Stevens Johnson Syndrome (SJS) is a rare and potentially life-threatening skin disorder.
Who Gets SJS?
While the occurrence of SJS is rare and highly unpredictable, there are some risk factors associated with a higher rate of developing the disorder. Any medical condition that compromises the immune system could potentially heighten the risk of developing serious skin disorders, including SJS. Additionally, individuals carrying a gene called HLA-B12 may have an elevated risk, but it is unlikely that an individual would be screened for this gene prior to developing SJS.
What is SJS?
Stevens Johnson Syndrome is a very serious disorder that affects the skin and mucous membranes of the affected individual. Some of the first symptoms to appear are flu-like ailments, such as fever, cough, and a general feeling of being ill. Skin lesions, characterized by red or purple rashes, sores, and blisters, soon follow. The rash will quickly blister, causing the skin to die, dry, and slough off. The mucous membranes of the eyes, nose, and mouth will also be affected in some cases, leading to blisters, swelling, and pain. These symptoms usually occur evenly on both sides of the body.
It is important to remember that SJS can be life threatening. In the event of experiencing any symptoms, immediate medical attention is necessary. Serious complications, including secondary infections, lesioning of the internal organs, irreversible skin damage, sepsis, and fluid loss may occur if treatment for SJS is not delivered in a timely manner.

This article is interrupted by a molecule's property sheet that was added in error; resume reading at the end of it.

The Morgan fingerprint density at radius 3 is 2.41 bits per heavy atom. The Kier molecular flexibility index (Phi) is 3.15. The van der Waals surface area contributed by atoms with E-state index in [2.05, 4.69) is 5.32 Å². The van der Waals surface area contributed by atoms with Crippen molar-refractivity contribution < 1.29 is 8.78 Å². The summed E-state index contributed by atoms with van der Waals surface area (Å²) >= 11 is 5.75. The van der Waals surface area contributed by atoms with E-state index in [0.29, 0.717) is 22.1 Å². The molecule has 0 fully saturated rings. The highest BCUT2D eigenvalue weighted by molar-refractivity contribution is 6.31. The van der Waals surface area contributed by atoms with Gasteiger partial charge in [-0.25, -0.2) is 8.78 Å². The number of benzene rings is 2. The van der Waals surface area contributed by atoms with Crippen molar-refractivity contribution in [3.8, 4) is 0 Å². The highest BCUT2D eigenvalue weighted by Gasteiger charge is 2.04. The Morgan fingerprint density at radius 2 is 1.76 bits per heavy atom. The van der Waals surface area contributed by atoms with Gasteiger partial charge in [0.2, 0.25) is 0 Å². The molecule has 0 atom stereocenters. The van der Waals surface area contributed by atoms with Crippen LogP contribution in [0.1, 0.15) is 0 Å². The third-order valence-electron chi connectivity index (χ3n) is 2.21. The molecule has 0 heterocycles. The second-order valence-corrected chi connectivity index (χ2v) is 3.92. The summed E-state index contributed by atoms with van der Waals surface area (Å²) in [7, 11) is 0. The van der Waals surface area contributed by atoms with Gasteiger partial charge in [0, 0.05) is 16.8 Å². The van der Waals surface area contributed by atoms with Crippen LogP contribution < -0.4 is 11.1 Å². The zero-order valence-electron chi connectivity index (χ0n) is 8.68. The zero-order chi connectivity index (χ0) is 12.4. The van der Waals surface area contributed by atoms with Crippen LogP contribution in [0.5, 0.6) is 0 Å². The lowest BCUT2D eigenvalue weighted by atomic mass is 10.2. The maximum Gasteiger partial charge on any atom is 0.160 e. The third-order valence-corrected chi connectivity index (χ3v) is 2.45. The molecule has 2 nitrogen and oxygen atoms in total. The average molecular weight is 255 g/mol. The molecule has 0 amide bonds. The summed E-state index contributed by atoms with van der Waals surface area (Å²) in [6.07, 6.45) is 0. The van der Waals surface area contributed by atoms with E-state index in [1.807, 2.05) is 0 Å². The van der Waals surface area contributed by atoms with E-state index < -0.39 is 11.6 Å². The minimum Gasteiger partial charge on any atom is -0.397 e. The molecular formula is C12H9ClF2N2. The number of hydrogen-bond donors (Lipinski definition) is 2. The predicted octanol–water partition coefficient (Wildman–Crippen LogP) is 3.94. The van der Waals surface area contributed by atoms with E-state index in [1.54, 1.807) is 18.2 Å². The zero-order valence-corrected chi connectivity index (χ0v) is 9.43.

What Causes SJS?
Stevens Johnson Syndrome is most often caused by an infection or allergic reaction, but the exact cause of SJS is not always apparent.
Allergic reactions are usually caused by hypersensitivity to certain medications. Drugs that are commonly associated with an increased occurrence of SJS include anticonvulsants, nonsteroidal anti-inflammatory drugs, penicillins, sulfonamides, anti-gout drugs, barbiturates, and other medications. Due to the potentially fatal nature of SJS, the drug suspected of causing the disorder is almost always stopped as part of treatment. If SJS is caused by medication, it is important to wear a medical information bracelet containing the name of the medication, and all health care providers should be notified of a patient’s history of SJS.
Some infections, including herpes, HIV, influenza, hepatitis, and other viruses can also cause SJS. Additionally, exposure to harsh stimuli like ultraviolet light and radiation treatment can trigger SJS in a rare number of cases.
How is SJS Treated?
The first step in treating SJS is removing the factor that caused the onset of the disorder. Medication reactions are the most common cause, and it is important to stop taking the medication as directed by a doctor. Additionally, the same medication should be avoided in the future.
When a particular virus, such as herpes simplex, is suspected of causing SJS, the individual may need maintenance treatment with drugs, such as antiviral medications, to prevent relapse.
Pain medications, moist compresses, and topical treatments can help ease a patient’s discomfort during recovery. Fluid replacement is necessary in many cases, especially those in which the mucous membranes have been deeply affected. If secondary infections are a possibility, antibiotics might also be administered to prevent complications.
Stevens Johnson Syndrome has a relatively high fatality rate, but the risk of death is decreased when appropriate treatment is administered quickly.